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Rich, black, and flunking.. June 16, 2007

Posted by The Armchair Economist in Culture, Education, Society.
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It’s not news that black kids under perform their white counterparts in American schools. Reasons given always include things like racism, less resources available etc. Here’s an interesting look at a highly controversial study that looked at the problems facing the highly regarded Shaker Heights school district. Although the median income for the black population was significantly above the national mean (most were highly educated, well to do doctors, lawyers, etc who came here specifically to enroll their kids in the schools) their children still vastly underperformed their white peers (ie: gpa 1.9 vs. 3.45). While he claims that there are multiple factors at work, his conclusion was that the children adopted a peer culture where effort and performance was equated as ‘selling out’ and ‘being white’, in addition to general parental disengagement in their children’s studies. He also has some interesting opinions as to the reasons for differences in performance by people who were ‘forced immigrants’ (ie: native americans, american blacks) vs. ‘voluntary immigrants’ (asians, immigrant blacks). As many of his critics put it, he isn’t the first sociologist to ‘blame the victims’, but it is interesting that he does have some (sparse) support among the black parents from Shaker Heights.

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Blind Faith: Americans believe in religion — but know little about it May 27, 2007

Posted by The Armchair Economist in Christianity, Commentary, Culture, Politics, Religion, Society.
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I’ve always wondered about the religious nature of Americans. While I have several close friends who are devout and intelligent Christians, being in the NY metro area and living a fairly secular life, it is hard for me to understand that there are so many Christians in this country (especially enough to give Bush the win in 2000). Its also ironic to think that if there are so many who profess to be Christians (and I assume to subscribe to the teachings of Christ against idolatry) that people like Paris Hilton can attain the status of social idols.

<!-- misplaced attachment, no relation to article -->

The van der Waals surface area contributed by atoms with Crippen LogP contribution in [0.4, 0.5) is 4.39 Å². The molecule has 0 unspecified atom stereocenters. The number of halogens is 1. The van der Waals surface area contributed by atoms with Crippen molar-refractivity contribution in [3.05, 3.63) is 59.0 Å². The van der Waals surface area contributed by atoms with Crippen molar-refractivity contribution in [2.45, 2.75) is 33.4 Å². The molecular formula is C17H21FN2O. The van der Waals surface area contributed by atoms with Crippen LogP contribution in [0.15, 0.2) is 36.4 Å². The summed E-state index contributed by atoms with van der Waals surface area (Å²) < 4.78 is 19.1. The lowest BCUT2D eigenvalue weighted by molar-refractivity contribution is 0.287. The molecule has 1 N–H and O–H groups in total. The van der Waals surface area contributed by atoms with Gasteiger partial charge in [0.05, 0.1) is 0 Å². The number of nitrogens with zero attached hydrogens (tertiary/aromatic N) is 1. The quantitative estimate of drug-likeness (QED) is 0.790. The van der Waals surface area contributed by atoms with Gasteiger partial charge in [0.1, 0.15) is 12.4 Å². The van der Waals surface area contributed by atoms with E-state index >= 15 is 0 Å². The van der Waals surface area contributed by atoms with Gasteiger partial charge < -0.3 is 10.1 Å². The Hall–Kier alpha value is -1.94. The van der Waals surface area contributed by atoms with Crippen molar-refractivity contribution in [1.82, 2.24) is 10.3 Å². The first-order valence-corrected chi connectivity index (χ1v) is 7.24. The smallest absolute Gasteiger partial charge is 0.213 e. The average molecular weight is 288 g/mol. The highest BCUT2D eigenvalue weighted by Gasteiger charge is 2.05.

This article (actually a book review) begins with some startling facts, ie: that fewer than half of us can identify Genesis as the first book of the Bible (he does go on to point out that fewer than 1/3 of Americans can name one of the rights guaranteed by the First Amendment, so perhaps our ignorance isn’t limited strictly to religion). The author makes several other points along the same vein, but the main point is merely a call to improve the religious awareness of our country.

Assuming Americans are really this unaware, doesn’t it make you wonder about the democratic process when Americans use (their questionable knowledge of) religious values to decide certain policies that will govern our lives?

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